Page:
Monthly charts would suggest the trend for corn and soybeans is sideways.
Uncertainty about the upcoming crop can move prices higher in April, May, and June.
Bottom line, we find it challenging to expect yield results to increase 4.1 bushels. Could the November report this year hold a lower yield surprise similar to last year’s big increase?
The most straightforward reownership method is to purchase futures contracts.
Typically, there is not much of a decision to be made in mid-October, as prices are near their lows. Yet, with a recent 10% price recovery for corn and soybeans, this could be a selling opportunity.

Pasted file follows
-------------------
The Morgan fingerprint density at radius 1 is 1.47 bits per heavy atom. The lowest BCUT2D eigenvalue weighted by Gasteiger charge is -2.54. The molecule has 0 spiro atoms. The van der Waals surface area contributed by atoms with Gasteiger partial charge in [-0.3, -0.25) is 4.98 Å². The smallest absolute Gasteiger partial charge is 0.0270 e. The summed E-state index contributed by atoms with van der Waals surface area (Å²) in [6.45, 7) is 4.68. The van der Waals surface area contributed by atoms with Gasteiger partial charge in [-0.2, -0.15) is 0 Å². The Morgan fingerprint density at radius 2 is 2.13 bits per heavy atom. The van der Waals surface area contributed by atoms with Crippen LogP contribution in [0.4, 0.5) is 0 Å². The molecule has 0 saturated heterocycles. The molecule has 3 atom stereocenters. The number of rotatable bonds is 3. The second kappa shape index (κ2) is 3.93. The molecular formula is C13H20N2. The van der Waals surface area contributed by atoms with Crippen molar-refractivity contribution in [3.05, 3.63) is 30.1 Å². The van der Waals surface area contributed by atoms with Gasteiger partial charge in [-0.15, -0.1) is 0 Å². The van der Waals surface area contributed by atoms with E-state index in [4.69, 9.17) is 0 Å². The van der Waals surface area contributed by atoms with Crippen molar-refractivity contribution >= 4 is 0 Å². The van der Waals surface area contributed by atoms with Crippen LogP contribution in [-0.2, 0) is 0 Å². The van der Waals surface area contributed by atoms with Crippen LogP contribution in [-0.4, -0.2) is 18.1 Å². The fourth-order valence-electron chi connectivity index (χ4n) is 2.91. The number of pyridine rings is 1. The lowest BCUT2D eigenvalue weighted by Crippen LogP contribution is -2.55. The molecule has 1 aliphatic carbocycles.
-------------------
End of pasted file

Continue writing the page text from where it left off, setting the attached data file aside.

While the Chinese government is taking aggressive action to eliminate hogs where cases are reported, it puts the world on alert that a drawdown in China’s hog herd is possible.
Feedback, so far, suggests yield variability, and many are indicating their crop may not be as large as last year’s.
No one knows with certainty what the next 90 days will bring.
The USDA’s latest report surprised the market with an estimated corn yield of 181 bushels an acre. Since the report, corn futures have dropped well over 20¢.
You protect carry by forward selling.